ConvergenceRI: How would you describe the target audience that you are trying to reach?
I think a lot about audience; I’ll say this being on the job for three months. We are definitely focused on policy makers and administrators. I think, additionally, we are very well aware that those policy makers are responsible to the constituents who have elected them.

But, our audience is much broader than policy makers. I think we’re trying to engage with people about these issues and in understanding the true data behind [the recommendations], and in understanding the research of what we know is good for kids – and then figuring out how we can win them over.

ConvergenceRI: In a time a budget shortfalls, let’s call it the seven lean years….
Can you clarify what you mean when you say the seven lean years? Are you talking about a specific age range?

ConvergenceRI: It’s a biblical reference, to Joseph interpreting the pharoah’s dream, and the seven fat years followed by the seven lean years. It’s a metaphor for the fact that we live in a time of budget deficits, and there does not appear to be a willingness to raise additional revenues through taxes. In that environment, how do more investments in kids and families get made?
It’s a budget prioritization process. If revenue is going to be flat, which is your premise, you have to determine how you spend the money.

We are always going to be strongly advocating for making investments in children, who we see as the future of Rhode Island. I may be over-simplifying.

ConvergenceRI: No, that’s fine. With the problems that have emerged at DCYF, while some of the issues are about resources, how can policy makers address some of the underlying issues, such as the economic disruption and tearing of the social fabric and social safety net?

For instance, in how substance use disorders affect families, particularly women. It seems hard to make progress, no matter how much money is being spent, if there isn’t a way to address the underlying modalities.
I think we [at Rhode Island Kids Count] are trying to dig in to so me of those root causes, to lift them up and make people aware of them.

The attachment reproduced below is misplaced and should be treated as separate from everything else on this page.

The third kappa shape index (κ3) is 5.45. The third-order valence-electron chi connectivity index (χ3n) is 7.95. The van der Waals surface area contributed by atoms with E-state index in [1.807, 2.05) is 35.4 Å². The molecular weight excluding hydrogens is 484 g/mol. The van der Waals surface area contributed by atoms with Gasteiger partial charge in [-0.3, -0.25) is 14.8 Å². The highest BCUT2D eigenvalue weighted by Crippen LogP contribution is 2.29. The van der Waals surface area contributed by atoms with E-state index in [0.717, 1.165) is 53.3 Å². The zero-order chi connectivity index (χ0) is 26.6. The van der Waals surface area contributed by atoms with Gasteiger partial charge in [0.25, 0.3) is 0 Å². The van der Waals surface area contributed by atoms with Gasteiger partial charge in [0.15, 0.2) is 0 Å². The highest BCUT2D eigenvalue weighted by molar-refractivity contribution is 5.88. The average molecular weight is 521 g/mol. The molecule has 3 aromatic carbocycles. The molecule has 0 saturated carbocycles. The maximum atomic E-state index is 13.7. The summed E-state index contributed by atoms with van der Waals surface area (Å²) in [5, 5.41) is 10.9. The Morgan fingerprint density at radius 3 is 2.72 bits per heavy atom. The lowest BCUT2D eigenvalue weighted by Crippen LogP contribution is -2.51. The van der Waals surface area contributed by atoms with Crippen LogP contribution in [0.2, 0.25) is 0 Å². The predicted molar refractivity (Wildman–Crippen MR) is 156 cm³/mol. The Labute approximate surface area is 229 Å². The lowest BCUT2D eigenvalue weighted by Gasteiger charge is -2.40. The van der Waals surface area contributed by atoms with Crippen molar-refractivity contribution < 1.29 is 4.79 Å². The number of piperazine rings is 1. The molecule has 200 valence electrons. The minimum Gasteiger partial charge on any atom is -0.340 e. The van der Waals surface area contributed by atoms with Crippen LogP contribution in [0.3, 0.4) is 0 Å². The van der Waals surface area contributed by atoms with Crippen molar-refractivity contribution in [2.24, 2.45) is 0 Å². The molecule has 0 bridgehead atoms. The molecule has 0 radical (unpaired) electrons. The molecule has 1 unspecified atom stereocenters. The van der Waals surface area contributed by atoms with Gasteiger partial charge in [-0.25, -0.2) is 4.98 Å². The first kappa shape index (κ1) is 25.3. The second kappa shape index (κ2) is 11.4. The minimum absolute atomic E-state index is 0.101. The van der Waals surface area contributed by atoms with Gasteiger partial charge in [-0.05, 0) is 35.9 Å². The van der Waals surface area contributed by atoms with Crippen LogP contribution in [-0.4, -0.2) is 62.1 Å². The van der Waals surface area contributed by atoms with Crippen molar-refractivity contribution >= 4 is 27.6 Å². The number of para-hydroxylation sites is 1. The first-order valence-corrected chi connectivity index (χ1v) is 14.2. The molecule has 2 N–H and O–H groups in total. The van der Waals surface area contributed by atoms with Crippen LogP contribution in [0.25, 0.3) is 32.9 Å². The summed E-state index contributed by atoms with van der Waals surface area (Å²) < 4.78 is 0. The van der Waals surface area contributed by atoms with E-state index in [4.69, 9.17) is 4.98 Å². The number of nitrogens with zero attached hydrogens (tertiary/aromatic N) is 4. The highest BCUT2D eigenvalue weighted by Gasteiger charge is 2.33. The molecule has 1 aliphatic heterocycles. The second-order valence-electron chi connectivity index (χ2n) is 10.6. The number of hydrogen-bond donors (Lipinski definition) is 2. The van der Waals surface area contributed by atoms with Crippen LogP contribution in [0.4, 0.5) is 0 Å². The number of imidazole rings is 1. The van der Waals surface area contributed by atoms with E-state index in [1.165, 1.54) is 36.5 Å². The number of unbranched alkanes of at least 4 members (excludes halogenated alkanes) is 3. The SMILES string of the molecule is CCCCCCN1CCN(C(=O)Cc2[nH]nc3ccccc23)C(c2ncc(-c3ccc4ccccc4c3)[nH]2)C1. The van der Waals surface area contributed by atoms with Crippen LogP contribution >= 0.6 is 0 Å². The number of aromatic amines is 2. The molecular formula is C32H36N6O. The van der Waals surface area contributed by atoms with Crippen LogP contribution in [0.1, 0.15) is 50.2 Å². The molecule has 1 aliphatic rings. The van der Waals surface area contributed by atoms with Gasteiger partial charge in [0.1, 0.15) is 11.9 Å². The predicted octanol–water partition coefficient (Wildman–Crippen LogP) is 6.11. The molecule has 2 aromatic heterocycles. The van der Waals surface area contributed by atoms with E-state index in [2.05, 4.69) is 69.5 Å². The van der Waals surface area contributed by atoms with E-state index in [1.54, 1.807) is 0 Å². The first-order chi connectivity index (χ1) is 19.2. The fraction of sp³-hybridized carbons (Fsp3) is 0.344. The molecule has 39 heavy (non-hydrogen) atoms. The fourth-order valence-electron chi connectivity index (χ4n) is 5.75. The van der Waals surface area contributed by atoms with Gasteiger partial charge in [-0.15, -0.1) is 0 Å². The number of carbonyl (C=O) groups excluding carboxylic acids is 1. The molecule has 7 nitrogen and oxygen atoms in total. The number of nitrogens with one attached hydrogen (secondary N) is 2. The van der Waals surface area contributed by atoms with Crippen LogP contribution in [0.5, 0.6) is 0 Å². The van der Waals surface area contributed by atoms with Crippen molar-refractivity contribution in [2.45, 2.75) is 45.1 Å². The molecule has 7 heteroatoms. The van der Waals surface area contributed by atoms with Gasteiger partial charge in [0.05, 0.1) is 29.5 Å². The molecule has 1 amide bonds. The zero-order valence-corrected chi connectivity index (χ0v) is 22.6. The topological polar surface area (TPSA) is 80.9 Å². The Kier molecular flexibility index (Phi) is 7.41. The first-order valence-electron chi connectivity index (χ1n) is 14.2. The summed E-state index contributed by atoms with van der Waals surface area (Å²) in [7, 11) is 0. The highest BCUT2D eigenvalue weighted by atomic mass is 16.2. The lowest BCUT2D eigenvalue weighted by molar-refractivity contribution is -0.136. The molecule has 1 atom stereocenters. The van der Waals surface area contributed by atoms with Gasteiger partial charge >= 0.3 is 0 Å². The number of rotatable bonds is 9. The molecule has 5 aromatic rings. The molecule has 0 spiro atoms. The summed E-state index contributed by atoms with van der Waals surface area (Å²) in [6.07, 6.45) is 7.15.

We are developing a new issue brief, on maternal depression, that will be coming out in December, looking at the role of depression and mental health iare playing in mothers as they become mothers, whether that’s through adoption or through birth, and how that affects them as individuals, as well as their children, and their children’s healthy development.

I think mental health issues can be the driver in some of the things we are seeing with DCYF. We want to look upstream.

We are also considering, for next year, although we haven’t yet pinned this down, the idea of doing something more about opioid abuse, looking at it not just from the standpoint of parents, but how [those problems] are going to play out in the life and healthy development of children, particularly small children, who tend to be the most dependent on their parents.

I think we will continue to look upstream, always with an eye to prevention, on how do you create policy that can help families, to get help [to people] before they are in the system as a last resort.

ConvergenceRI: As you approach that work, you may want to look at the research by sociologist Shannon Monnat, who recently spoke at Rhode Island College, looking at what she calls the diseases of despair. Her research found that in Rhode Island, from 2010-2014, for white adults, male and female, between the ages of 25-35, 60 percent of all deaths were from alcohol, suicide and drugs, the highest such rate in the nation.
Wow. Is her work connected to what was published earlier this year in The Washington Post?

ConvergenceRI: It is related, but her research digs deeper, connecting the diseases of despair to the breakdown of the economic and social fabric of many communities.

Let me ask: How do families become engaged in the conversation, and not just policy makers and administrators, in your work at Rhode Island Kids Count?
If you saw our recent student-centered learning focus group report that Stephanie Geller, [the senior policy analyst], served as the lead on.

We conducted focus groups working directly with Young Voices as our partner; they helped to coordinate the focus group research.

With teens, sometimes it is easier to engage with them directly. We have a lot of organizations that serve as our partners that are directly working with families.

ConvergenceRI: With the maternal depression issue brief, who are your partners?
First, let me be clear; I am not writing the brief. We did have an input session; I think we had 25-30 different people attending. Some were medical providers.

We also included some outpatient programs for mothers who are suffering from depression around these issues, where they can go with their babies.

At the input session, some of the people spontaneously spoke of their own experiences of maternal depression.

One of things we ask the people who are attending an input session is: who else is missing, and how do we got those voices involved?

We also follow up to get their sense, as the brief is being written, if these are the right recommendations, and is this really going to be helpful to the people we were hoping to help.